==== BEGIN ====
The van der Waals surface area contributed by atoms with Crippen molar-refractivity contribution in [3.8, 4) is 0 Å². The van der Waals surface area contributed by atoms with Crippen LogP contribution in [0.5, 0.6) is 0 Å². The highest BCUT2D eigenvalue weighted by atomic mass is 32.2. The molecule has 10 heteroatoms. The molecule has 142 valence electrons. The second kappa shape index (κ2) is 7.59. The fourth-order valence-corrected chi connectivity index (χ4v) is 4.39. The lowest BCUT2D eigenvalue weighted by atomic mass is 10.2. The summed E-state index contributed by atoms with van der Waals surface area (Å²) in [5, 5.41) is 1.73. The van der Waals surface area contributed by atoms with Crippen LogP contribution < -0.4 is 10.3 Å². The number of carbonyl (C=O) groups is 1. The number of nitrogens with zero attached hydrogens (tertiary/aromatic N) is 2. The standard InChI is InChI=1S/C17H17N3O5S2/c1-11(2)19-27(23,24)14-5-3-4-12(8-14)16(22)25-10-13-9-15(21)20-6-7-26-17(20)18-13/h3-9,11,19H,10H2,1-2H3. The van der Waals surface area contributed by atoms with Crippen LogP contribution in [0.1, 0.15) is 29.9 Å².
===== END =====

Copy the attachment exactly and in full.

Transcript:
The van der Waals surface area contributed by atoms with Crippen molar-refractivity contribution in [3.8, 4) is 0 Å². The van der Waals surface area contributed by atoms with Crippen LogP contribution in [0.5, 0.6) is 0 Å². The highest BCUT2D eigenvalue weighted by atomic mass is 32.2. The molecule has 10 heteroatoms. The molecule has 142 valence electrons. The second kappa shape index (κ2) is 7.59. The fourth-order valence-corrected chi connectivity index (χ4v) is 4.39. The lowest BCUT2D eigenvalue weighted by atomic mass is 10.2. The summed E-state index contributed by atoms with van der Waals surface area (Å²) in [5, 5.41) is 1.73. The van der Waals surface area contributed by atoms with Crippen LogP contribution < -0.4 is 10.3 Å². The number of carbonyl (C=O) groups is 1. The number of nitrogens with zero attached hydrogens (tertiary/aromatic N) is 2. The standard InChI is InChI=1S/C17H17N3O5S2/c1-11(2)19-27(23,24)14-5-3-4-12(8-14)16(22)25-10-13-9-15(21)20-6-7-26-17(20)18-13/h3-9,11,19H,10H2,1-2H3. The van der Waals surface area contributed by atoms with Crippen LogP contribution in [0.1, 0.15) is 29.9 Å².